Relative deprivation and suicide risk in South Korea
Tae-Young Pak () and
Social Science & Medicine, 2020, vol. 247, issue C
Psychosocial stress and the related biochemical response have been hypothesized as a potential mechanism underlying the link between relative deprivation and mortality. While suicide is known as the likely manifestation of severe mental illness, less is known about the effect that relative deprivation has on suicide risk. Using the 2012 to 2018 waves of the Korean Welfare Panel Study, we examined the association between relative deprivation in income and suicide risk among South Koreans aged 25 or older. Relative deprivation is assessed with the Yitzhaki index, Deaton index, and income rank within the reference group, and suicide risk is measured as suicidal ideation and suicide planning or attempt in the preceding year. Adjusted for absolute income and other socioeconomic characteristics, the odds ratios of reporting suicidal ideation for each 10000 k KRW (8300 USD) increase in the Yitzhaki index were around 1.42 (95% CI: 1.08–1.87) to 1.72 (95% CI: 1.30–2.28). The estimated odds ratios were in the range of 1.70 (95% CI: 1.04–2.78) to 1.95 (95% CI: 1.26–3.02) for suicide planning or attempt. The association between relative deprivation in income and suicidal ideation was found significant only for men, not for women. The inferences were robust to various definitions of relative deprivation and reference group. Taken together, our findings suggest that relative deprivation in income is independently associated with higher odds of suicidal ideation and suicide planning or attempt over and above the effect of absolute income and material living conditions. Narrowing the income gap between individuals would be an effective policy response to a suicide epidemic in South Korea.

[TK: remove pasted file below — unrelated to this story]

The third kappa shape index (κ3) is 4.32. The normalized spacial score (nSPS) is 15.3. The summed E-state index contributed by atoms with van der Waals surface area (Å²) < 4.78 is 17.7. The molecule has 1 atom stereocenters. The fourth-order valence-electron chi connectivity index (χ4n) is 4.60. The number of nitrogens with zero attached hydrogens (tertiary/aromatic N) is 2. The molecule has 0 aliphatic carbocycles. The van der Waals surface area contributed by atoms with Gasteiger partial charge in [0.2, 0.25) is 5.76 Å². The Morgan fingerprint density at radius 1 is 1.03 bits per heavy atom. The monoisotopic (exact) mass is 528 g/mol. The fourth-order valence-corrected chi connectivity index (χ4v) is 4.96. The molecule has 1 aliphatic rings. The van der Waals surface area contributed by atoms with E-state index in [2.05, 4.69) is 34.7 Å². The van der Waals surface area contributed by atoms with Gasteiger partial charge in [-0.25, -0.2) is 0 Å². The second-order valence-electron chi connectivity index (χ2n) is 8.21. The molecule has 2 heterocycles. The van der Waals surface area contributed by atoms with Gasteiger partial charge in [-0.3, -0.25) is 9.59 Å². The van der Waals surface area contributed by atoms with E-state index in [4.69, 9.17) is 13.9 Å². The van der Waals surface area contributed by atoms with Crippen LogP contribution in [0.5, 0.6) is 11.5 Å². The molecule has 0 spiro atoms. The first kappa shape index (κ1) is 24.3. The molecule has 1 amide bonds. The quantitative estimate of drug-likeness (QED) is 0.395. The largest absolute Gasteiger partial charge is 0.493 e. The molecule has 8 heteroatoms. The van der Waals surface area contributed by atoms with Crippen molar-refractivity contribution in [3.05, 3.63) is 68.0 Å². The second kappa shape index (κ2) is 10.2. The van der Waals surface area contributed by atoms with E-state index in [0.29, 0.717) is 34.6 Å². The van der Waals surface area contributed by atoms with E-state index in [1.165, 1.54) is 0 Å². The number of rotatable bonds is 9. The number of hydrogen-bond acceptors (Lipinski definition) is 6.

Keywords: Income inequality; Social comparison; Yitzhaki index; Suicidal ideation; Suicide planning; South Korea (search for similar items in EconPapers)
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Working Paper: Relative Deprivation and Suicide Risk in South Korea (2020)
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Persistent link: https://EconPapers.repec.org/RePEc:eee:socmed:v:247:y:2020:i:c:s0277953620300344
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